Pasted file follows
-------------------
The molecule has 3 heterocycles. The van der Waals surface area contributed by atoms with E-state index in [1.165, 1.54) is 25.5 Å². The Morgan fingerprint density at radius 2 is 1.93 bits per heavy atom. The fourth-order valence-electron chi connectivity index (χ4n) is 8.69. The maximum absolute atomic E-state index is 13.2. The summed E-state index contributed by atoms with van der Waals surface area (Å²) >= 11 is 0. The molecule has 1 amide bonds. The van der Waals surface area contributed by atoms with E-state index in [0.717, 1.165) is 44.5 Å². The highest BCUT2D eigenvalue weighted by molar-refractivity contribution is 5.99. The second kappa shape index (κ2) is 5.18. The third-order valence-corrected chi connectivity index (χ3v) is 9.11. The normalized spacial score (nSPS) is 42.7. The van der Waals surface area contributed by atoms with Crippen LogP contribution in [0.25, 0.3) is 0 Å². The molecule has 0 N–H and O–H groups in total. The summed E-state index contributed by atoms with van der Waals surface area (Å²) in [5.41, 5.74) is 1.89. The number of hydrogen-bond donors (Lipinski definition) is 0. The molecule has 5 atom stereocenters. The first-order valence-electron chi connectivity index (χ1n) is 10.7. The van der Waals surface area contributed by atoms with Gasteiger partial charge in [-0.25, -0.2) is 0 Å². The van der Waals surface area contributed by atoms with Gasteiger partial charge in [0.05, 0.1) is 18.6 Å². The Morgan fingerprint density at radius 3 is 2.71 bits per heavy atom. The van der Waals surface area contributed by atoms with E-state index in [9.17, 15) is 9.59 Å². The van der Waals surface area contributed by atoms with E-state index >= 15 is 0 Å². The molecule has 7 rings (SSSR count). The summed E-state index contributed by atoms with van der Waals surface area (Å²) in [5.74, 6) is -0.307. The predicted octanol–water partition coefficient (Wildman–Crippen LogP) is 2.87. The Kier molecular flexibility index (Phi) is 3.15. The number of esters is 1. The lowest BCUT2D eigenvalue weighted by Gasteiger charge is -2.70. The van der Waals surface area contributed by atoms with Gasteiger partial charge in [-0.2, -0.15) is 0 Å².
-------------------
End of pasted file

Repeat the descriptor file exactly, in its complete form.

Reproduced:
The molecule has 3 heterocycles. The van der Waals surface area contributed by atoms with E-state index in [1.165, 1.54) is 25.5 Å². The Morgan fingerprint density at radius 2 is 1.93 bits per heavy atom. The fourth-order valence-electron chi connectivity index (χ4n) is 8.69. The maximum absolute atomic E-state index is 13.2. The summed E-state index contributed by atoms with van der Waals surface area (Å²) >= 11 is 0. The molecule has 1 amide bonds. The van der Waals surface area contributed by atoms with E-state index in [0.717, 1.165) is 44.5 Å². The highest BCUT2D eigenvalue weighted by molar-refractivity contribution is 5.99. The second kappa shape index (κ2) is 5.18. The third-order valence-corrected chi connectivity index (χ3v) is 9.11. The normalized spacial score (nSPS) is 42.7. The van der Waals surface area contributed by atoms with Crippen LogP contribution in [0.25, 0.3) is 0 Å². The molecule has 0 N–H and O–H groups in total. The summed E-state index contributed by atoms with van der Waals surface area (Å²) in [5.41, 5.74) is 1.89. The number of hydrogen-bond donors (Lipinski definition) is 0. The molecule has 5 atom stereocenters. The first-order valence-electron chi connectivity index (χ1n) is 10.7. The van der Waals surface area contributed by atoms with Gasteiger partial charge in [-0.25, -0.2) is 0 Å². The van der Waals surface area contributed by atoms with Gasteiger partial charge in [0.05, 0.1) is 18.6 Å². The Morgan fingerprint density at radius 3 is 2.71 bits per heavy atom. The van der Waals surface area contributed by atoms with E-state index in [9.17, 15) is 9.59 Å². The van der Waals surface area contributed by atoms with E-state index >= 15 is 0 Å². The molecule has 7 rings (SSSR count). The summed E-state index contributed by atoms with van der Waals surface area (Å²) in [5.74, 6) is -0.307. The predicted octanol–water partition coefficient (Wildman–Crippen LogP) is 2.87. The Kier molecular flexibility index (Phi) is 3.15. The number of esters is 1. The lowest BCUT2D eigenvalue weighted by Gasteiger charge is -2.70. The van der Waals surface area contributed by atoms with Gasteiger partial charge in [-0.2, -0.15) is 0 Å².